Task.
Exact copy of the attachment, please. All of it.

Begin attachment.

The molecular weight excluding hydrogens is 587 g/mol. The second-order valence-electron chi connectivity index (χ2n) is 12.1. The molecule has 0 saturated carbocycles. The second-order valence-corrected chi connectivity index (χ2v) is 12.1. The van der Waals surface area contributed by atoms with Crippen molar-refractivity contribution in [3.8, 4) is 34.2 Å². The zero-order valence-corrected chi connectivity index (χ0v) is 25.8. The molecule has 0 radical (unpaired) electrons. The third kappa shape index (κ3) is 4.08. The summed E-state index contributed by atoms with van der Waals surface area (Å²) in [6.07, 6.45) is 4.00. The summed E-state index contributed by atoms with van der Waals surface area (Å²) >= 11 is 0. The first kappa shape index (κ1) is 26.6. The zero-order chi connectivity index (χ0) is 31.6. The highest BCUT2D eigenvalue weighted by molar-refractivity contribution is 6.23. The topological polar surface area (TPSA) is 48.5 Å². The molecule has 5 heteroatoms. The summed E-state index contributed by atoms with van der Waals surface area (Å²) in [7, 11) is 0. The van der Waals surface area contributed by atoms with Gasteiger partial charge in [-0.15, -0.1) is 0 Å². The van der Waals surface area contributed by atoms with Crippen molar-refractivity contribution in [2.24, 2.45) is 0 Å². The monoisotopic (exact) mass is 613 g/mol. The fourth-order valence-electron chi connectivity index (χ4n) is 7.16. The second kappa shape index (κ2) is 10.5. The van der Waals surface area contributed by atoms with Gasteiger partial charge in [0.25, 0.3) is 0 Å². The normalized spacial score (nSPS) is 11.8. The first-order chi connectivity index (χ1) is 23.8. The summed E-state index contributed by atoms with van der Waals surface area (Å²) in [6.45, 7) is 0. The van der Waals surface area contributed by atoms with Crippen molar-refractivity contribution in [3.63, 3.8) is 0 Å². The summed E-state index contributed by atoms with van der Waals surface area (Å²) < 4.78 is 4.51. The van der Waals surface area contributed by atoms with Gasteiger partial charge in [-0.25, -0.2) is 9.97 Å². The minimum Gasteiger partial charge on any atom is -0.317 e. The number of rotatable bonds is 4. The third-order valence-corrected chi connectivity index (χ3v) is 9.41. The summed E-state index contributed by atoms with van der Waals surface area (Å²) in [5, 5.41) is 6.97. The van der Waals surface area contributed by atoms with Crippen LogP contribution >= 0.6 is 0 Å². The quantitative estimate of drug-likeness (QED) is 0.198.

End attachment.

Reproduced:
The molecular weight excluding hydrogens is 587 g/mol. The second-order valence-electron chi connectivity index (χ2n) is 12.1. The molecule has 0 saturated carbocycles. The second-order valence-corrected chi connectivity index (χ2v) is 12.1. The van der Waals surface area contributed by atoms with Crippen molar-refractivity contribution in [3.8, 4) is 34.2 Å². The zero-order valence-corrected chi connectivity index (χ0v) is 25.8. The molecule has 0 radical (unpaired) electrons. The third kappa shape index (κ3) is 4.08. The summed E-state index contributed by atoms with van der Waals surface area (Å²) in [6.07, 6.45) is 4.00. The summed E-state index contributed by atoms with van der Waals surface area (Å²) >= 11 is 0. The first kappa shape index (κ1) is 26.6. The zero-order chi connectivity index (χ0) is 31.6. The highest BCUT2D eigenvalue weighted by molar-refractivity contribution is 6.23. The topological polar surface area (TPSA) is 48.5 Å². The molecule has 5 heteroatoms. The summed E-state index contributed by atoms with van der Waals surface area (Å²) in [7, 11) is 0. The van der Waals surface area contributed by atoms with Gasteiger partial charge in [-0.15, -0.1) is 0 Å². The van der Waals surface area contributed by atoms with Crippen molar-refractivity contribution in [2.24, 2.45) is 0 Å². The monoisotopic (exact) mass is 613 g/mol. The fourth-order valence-electron chi connectivity index (χ4n) is 7.16. The second kappa shape index (κ2) is 10.5. The van der Waals surface area contributed by atoms with Gasteiger partial charge in [0.25, 0.3) is 0 Å². The normalized spacial score (nSPS) is 11.8. The first-order chi connectivity index (χ1) is 23.8. The summed E-state index contributed by atoms with van der Waals surface area (Å²) in [6.45, 7) is 0. The van der Waals surface area contributed by atoms with Crippen molar-refractivity contribution in [3.63, 3.8) is 0 Å². The summed E-state index contributed by atoms with van der Waals surface area (Å²) < 4.78 is 4.51. The van der Waals surface area contributed by atoms with Gasteiger partial charge in [-0.25, -0.2) is 9.97 Å². The minimum Gasteiger partial charge on any atom is -0.317 e. The number of rotatable bonds is 4. The third-order valence-corrected chi connectivity index (χ3v) is 9.41. The summed E-state index contributed by atoms with van der Waals surface area (Å²) in [5, 5.41) is 6.97. The van der Waals surface area contributed by atoms with Crippen LogP contribution >= 0.6 is 0 Å². The quantitative estimate of drug-likeness (QED) is 0.198.